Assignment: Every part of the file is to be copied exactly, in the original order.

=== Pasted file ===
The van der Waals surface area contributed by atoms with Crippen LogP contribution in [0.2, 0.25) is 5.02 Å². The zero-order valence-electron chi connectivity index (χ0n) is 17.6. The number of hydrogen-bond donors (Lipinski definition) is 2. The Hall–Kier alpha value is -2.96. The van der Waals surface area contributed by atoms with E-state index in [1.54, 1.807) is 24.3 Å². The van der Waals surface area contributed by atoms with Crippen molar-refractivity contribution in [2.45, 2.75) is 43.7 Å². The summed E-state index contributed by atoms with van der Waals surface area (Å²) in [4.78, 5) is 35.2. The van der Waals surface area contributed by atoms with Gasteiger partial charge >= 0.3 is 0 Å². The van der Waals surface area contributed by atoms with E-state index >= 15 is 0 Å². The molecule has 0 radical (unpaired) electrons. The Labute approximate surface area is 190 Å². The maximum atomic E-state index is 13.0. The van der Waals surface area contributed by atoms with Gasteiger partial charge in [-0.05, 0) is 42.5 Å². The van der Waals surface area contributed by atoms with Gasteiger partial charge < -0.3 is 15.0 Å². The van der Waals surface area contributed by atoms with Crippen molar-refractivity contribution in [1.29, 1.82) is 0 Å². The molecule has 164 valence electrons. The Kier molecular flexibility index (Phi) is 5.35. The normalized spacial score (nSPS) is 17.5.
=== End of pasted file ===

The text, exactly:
The van der Waals surface area contributed by atoms with Crippen LogP contribution in [0.2, 0.25) is 5.02 Å². The zero-order valence-electron chi connectivity index (χ0n) is 17.6. The number of hydrogen-bond donors (Lipinski definition) is 2. The Hall–Kier alpha value is -2.96. The van der Waals surface area contributed by atoms with E-state index in [1.54, 1.807) is 24.3 Å². The van der Waals surface area contributed by atoms with Crippen molar-refractivity contribution in [2.45, 2.75) is 43.7 Å². The summed E-state index contributed by atoms with van der Waals surface area (Å²) in [4.78, 5) is 35.2. The van der Waals surface area contributed by atoms with Gasteiger partial charge >= 0.3 is 0 Å². The van der Waals surface area contributed by atoms with E-state index >= 15 is 0 Å². The molecule has 0 radical (unpaired) electrons. The Labute approximate surface area is 190 Å². The maximum atomic E-state index is 13.0. The van der Waals surface area contributed by atoms with Gasteiger partial charge in [-0.05, 0) is 42.5 Å². The van der Waals surface area contributed by atoms with Gasteiger partial charge < -0.3 is 15.0 Å². The van der Waals surface area contributed by atoms with Crippen molar-refractivity contribution in [1.29, 1.82) is 0 Å². The molecule has 164 valence electrons. The Kier molecular flexibility index (Phi) is 5.35. The normalized spacial score (nSPS) is 17.5.